Recently, on a lovely Saturday, I drove up to New York City to see the site where my grandfather, Jacob, worked in a nursery in Queens. He had just moved from Cincinnati, where he’d finished an 1890s era, “live-in” apprenticeship in his early teens. Then he spent a few years in rural western Long Island, outside the town of Flushing, known for its many German immigrants and nurseries, as well as a large armory. Grandfather joined the army and spent a few months in the Spanish American War achieving the rank of captain. Like other bachelors in their mid twenties, he took to heart the reports in the press that the Spanish had committed atrocities against U.S. civilians. Captured in the Philippines, he was tortured for a few days and released. He wrote in his journal that his captors decided that since he hadn’t talked, he knew nothing. He returned to Flushing a minor hero. He received a medal, rode in a parade and sat for a portrait. After a few weeks, he had enough of it and, in autumn 1898, began an odyssey back to Ohio to reconnect with his estranged relatives. He succeeded with one of his brothers. However, he remained restless and eventually chose Chicago as his home, a city with a huge German-speaking population. He married my grandmother, Anna, a German nurse who had immigrated, as a child, to Rock Island, Illinois. They had a family of four sons and a daughter, of which my dad was the youngest. In turn, I was his youngest, which is why a fifty-five year-old can have a grandfather who fought as a mature army captain in the 1898 “Philippine War”.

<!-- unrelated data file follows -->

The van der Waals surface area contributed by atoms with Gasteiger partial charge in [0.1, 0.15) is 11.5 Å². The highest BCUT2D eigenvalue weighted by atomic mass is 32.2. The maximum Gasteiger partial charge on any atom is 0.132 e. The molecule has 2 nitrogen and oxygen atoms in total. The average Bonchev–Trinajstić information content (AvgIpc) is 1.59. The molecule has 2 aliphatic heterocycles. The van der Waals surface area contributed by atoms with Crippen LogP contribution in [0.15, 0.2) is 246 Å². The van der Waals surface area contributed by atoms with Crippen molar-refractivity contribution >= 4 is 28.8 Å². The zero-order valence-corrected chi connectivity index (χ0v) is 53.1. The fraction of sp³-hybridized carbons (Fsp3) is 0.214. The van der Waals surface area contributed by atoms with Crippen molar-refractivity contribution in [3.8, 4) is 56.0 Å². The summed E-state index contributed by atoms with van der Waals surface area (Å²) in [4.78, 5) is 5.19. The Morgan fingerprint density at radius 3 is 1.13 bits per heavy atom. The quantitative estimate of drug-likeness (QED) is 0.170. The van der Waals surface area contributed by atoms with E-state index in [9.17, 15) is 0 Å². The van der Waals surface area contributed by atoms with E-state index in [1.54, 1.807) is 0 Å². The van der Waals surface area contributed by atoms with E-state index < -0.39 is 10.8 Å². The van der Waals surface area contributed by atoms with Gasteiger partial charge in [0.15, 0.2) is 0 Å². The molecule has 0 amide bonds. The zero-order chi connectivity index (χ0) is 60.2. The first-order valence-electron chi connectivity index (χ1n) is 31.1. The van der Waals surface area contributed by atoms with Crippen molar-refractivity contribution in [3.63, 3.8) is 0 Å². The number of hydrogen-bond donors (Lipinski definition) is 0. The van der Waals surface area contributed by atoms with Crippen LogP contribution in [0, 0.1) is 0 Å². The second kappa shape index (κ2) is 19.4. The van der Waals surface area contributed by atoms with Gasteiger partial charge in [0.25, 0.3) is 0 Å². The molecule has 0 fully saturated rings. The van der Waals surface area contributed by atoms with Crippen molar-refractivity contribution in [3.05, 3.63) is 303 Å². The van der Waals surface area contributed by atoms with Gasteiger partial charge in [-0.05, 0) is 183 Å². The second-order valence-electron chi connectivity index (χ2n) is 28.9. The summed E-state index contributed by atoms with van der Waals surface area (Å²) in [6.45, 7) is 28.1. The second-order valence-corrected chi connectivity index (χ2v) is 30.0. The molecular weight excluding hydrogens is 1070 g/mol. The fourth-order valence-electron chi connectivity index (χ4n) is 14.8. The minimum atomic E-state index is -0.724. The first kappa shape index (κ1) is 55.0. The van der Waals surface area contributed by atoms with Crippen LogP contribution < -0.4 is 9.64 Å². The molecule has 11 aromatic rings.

Time lines are even longer on my mother’s side. My maternal grandfather was born on March 7th, 1872, to a Civil War veteran from the rural and remote “upland” or Piedmont area of South Carolina. I have a small farm planted with loblolly pines on my maternal great, great uncle’s property in what’s called “the Deep South”, left to me by my mother. In a bit of a coincidence, my mother sang as a teenager in a choir at a Baptist Church convention in Brooklyn in 1937. Even then, Flushing and Queens were “out of town”. Her father was a school teacher who married at 48 to a woman in her 20s. He became the principal of the village school in Ware Shoals, a “mill town”—owned by the mill. When it changed ownership, he was out of a job and this was just before the great depression. When it hit, he was obliged for a brief time to move with my mother to a rural farmhouse so he could “work for food”, teaching farm children their ABCs in return for a chicken, vegetables and so forth. Mom’s two younger siblings stayed in town with my grandmother who had gotten a job in the town dress shop. Eventually, grandfather and mom were able to move back to town. He got a job as a grocery clerk at the “Big Friendly”, which soon became Piggly Wiggly. Grandfather was a Greek and Latin scholar, so the customers called him “Professor”, and many had been his students at the grade school. Today, the position would be a combination of stock clerk and “bagger”, since orders were usually phoned in or ladies would drop their lists off with him. He’d box them up for pick up or delivery.
He passed away in spring 1942 in his mid-seventies, after working right up to the last year. While in college during the late 30s, my mother met George Park, whose family owned Park Seed. They dated and he “pinned” her, but she broke it off when she met my dad.